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 Paul Ray Smith
Cenotaph

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Paul Ray Smith Famous memorial

Birth
El Paso, El Paso County, Texas, USA
Death
4 Apr 2003 (aged 33)
Baghdad, Baghdad, Iraq
Cenotaph
Arlington, Arlington County, Virginia, USA
Plot
Memorial Section D, Grave 67
Memorial ID
7337801 View Source

Iraq War Medal of Honor Recipient. He received the award posthumously (presented to his son) from President George W. Bush at the White House on April 4, 2005, for his actions as a sergeant first class with Company B, 115th Field Engineer Battalion, 10th Infantry Division, US Army, on April 4, 2003, near the Baghdad Airport, Iraq. After graduating from high school, he joined the US Army in October 1989. He saw action in the Gulf War, the Bosnian and Kosovo Wars, and the Iraq War where, on April 4, 2003, he was killed in a firefight with armed Iraqi insurgents. Among his other military awards include the Bronze Star, the Purple Heart, the Southwest Asia Service Medal (with three campaign stars), the NATO Medal for Former Yugoslavia, and the Saudi Arabian and Kuwait Liberation Medals. He was cremated and his ashes were scattered in the Gulf of Mexico. A cenotaph in his memory was erected at Arlington National Cemetery in Arlington, Virginia. His Medal of Honor citation reads: "Sergeant First Class Paul R. Smith distinguished himself by acts of gallantry and intrepidity above and beyond the call of duty in action with an armed enemy near Baghdad International Airport, Baghdad, Iraq on 4 April 2003. On that day, Sergeant First Class Smith was engaged in the construction of a prisoner of war holding area when his Task Force was violently attacked by a company-sized enemy force. Realizing the vulnerability of over 100 fellow soldiers, Sergeant First Class Smith quickly organized a hasty defense consisting of two platoons of soldiers, one Bradley Fighting Vehicle and three armored personnel carriers. As the fight developed, Sergeant First Class Smith braved hostile enemy fire to personally engage the enemy with hand grenades and anti-tank weapons, and organized the evacuation of three wounded soldiers from an armored personnel carrier struck by a rocket propelled grenade and a 60mm mortar round. Fearing the enemy would overrun their defenses, Sergeant First Class Smith moved under withering enemy fire to man a .50 caliber machine gun mounted on a damaged armored personnel carrier. In total disregard for his own life, he maintained his exposed position in order to engage the attacking enemy force. During this action, he was mortally wounded. His courageous actions helped defeat the enemy attack, and resulted in as many as 50 enemy soldiers killed, while allowing the safe withdrawal of numerous wounded soldiers. Sergeant First Class Smith's extraordinary heroism and uncommon valor are in keeping with the highest traditions of the military service and reflect great credit upon himself, the Third Infantry Division "Rock of the Marne," and the United States Army."

Iraq War Medal of Honor Recipient. He received the award posthumously (presented to his son) from President George W. Bush at the White House on April 4, 2005, for his actions as a sergeant first class with Company B, 115th Field Engineer Battalion, 10th Infantry Division, US Army, on April 4, 2003, near the Baghdad Airport, Iraq. After graduating from high school, he joined the US Army in October 1989. He saw action in the Gulf War, the Bosnian and Kosovo Wars, and the Iraq War where, on April 4, 2003, he was killed in a firefight with armed Iraqi insurgents. Among his other military awards include the Bronze Star, the Purple Heart, the Southwest Asia Service Medal (with three campaign stars), the NATO Medal for Former Yugoslavia, and the Saudi Arabian and Kuwait Liberation Medals. He was cremated and his ashes were scattered in the Gulf of Mexico. A cenotaph in his memory was erected at Arlington National Cemetery in Arlington, Virginia. His Medal of Honor citation reads: "Sergeant First Class Paul R. Smith distinguished himself by acts of gallantry and intrepidity above and beyond the call of duty in action with an armed enemy near Baghdad International Airport, Baghdad, Iraq on 4 April 2003. On that day, Sergeant First Class Smith was engaged in the construction of a prisoner of war holding area when his Task Force was violently attacked by a company-sized enemy force. Realizing the vulnerability of over 100 fellow soldiers, Sergeant First Class Smith quickly organized a hasty defense consisting of two platoons of soldiers, one Bradley Fighting Vehicle and three armored personnel carriers. As the fight developed, Sergeant First Class Smith braved hostile enemy fire to personally engage the enemy with hand grenades and anti-tank weapons, and organized the evacuation of three wounded soldiers from an armored personnel carrier struck by a rocket propelled grenade and a 60mm mortar round. Fearing the enemy would overrun their defenses, Sergeant First Class Smith moved under withering enemy fire to man a .50 caliber machine gun mounted on a damaged armored personnel carrier. In total disregard for his own life, he maintained his exposed position in order to engage the attacking enemy force. During this action, he was mortally wounded. His courageous actions helped defeat the enemy attack, and resulted in as many as 50 enemy soldiers killed, while allowing the safe withdrawal of numerous wounded soldiers. Sergeant First Class Smith's extraordinary heroism and uncommon valor are in keeping with the highest traditions of the military service and reflect great credit upon himself, the Third Infantry Division "Rock of the Marne," and the United States Army."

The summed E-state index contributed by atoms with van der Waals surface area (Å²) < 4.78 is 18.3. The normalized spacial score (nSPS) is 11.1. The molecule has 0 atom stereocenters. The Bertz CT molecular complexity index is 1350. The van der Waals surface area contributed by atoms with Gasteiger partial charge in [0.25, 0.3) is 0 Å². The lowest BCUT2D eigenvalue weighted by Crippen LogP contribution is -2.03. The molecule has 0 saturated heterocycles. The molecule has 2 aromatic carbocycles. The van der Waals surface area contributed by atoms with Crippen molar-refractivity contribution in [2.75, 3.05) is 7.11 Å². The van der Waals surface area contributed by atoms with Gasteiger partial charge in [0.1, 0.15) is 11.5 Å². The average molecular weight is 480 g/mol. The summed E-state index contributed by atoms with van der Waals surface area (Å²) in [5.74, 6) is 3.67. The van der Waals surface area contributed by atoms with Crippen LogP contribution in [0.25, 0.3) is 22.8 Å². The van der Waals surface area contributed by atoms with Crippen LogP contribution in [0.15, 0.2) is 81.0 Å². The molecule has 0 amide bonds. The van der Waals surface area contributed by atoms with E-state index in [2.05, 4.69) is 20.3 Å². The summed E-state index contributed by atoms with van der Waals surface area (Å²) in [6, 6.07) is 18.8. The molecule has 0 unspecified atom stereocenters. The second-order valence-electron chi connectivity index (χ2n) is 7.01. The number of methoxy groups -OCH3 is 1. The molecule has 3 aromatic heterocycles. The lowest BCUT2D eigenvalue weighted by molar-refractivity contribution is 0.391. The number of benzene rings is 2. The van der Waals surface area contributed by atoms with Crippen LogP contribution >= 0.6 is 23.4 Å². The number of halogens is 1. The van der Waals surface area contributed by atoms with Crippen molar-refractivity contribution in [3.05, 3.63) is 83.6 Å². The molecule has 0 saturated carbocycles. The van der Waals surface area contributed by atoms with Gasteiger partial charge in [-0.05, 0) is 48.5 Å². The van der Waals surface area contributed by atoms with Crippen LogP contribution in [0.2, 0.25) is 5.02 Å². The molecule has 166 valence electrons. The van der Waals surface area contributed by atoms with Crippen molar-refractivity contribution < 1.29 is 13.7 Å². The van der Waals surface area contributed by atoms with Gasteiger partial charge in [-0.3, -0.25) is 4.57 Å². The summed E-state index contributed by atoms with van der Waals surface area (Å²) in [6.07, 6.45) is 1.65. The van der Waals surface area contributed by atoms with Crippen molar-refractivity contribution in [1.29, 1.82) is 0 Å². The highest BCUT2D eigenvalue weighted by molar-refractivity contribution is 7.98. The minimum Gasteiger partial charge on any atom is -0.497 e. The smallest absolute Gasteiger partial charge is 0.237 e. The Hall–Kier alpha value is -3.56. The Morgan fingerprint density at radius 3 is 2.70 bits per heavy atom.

Bio by: William Bjornstad


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